Flying from the east coast to Kansas City, the cloud covering began to thicken as we got closer to our destination. I like clouds and find them fascinating as long as I am above them or below them…not so much when I am in the midst of them. Flying in a bus with wings is equally as fascinating. After the Wright Brothers, Bleriot and Curtis changed the concept of “lighter than air travel”, literally the sky became the limit. Needless to say, our lives have been changed forever.

Instead of taking a steam ship across an ocean, a stage coach across the plains or walking from one village to another, man’s expectations and ingenuity created newer and faster and more comfortable means of travel. Considering how we traverse the world (much less our city or rural countryside) we have leaped ahead a century into impatient people who can’t stand to wait a moment longer to board a plane , a train, a rental car or taxi. A far cry from not that long ago. Waiting was simply a part of life then and still is in many parts of our world.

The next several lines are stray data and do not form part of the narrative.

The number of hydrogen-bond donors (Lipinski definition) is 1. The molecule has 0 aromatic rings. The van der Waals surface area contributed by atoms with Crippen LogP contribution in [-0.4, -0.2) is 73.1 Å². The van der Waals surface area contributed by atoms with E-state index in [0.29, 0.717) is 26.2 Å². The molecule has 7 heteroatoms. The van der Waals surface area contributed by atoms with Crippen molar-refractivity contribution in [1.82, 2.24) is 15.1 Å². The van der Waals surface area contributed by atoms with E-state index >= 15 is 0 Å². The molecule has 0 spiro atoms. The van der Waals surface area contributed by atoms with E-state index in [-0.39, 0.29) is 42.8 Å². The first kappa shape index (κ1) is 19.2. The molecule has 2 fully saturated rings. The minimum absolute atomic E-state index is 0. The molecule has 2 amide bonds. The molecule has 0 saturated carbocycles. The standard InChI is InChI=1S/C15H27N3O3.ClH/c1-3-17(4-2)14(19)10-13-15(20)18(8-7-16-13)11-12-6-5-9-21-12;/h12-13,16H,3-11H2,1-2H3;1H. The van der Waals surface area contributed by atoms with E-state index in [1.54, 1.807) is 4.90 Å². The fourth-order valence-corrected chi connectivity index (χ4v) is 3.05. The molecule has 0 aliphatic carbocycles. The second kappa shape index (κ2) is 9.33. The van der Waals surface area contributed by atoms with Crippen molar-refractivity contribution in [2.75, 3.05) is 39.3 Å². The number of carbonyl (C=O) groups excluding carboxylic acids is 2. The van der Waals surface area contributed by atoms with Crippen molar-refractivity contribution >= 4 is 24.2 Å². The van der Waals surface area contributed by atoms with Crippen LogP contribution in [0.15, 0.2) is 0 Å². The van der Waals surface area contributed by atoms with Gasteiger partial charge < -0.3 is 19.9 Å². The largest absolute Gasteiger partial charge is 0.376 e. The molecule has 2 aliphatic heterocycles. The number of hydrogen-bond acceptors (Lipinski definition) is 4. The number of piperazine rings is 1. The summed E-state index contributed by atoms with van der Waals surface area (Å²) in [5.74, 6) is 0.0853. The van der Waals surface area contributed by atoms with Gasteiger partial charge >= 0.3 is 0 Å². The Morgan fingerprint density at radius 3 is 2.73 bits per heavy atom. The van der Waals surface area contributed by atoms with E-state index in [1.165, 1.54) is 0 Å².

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Perhaps the most daunting challenge concerning flying in this century is going through security and obtaining our boarding pass (if not done ahead of time). It is not just the process, but also there are a certain amount of travelers who are in hyper-mode and can be quite rude at times. Ever missed a flight? I have. Was it enjoyable? No. Did I survive? Yes. Will I travel by jet again? Yes. Although I haven’t traveled on Virgin Airlines to-date, I believe Richard Branson had it right when he said that air travel should be less stressful and more enjoyable. He had the money to change that and he created a new and different commercial airline company. Kudos to him for doing so.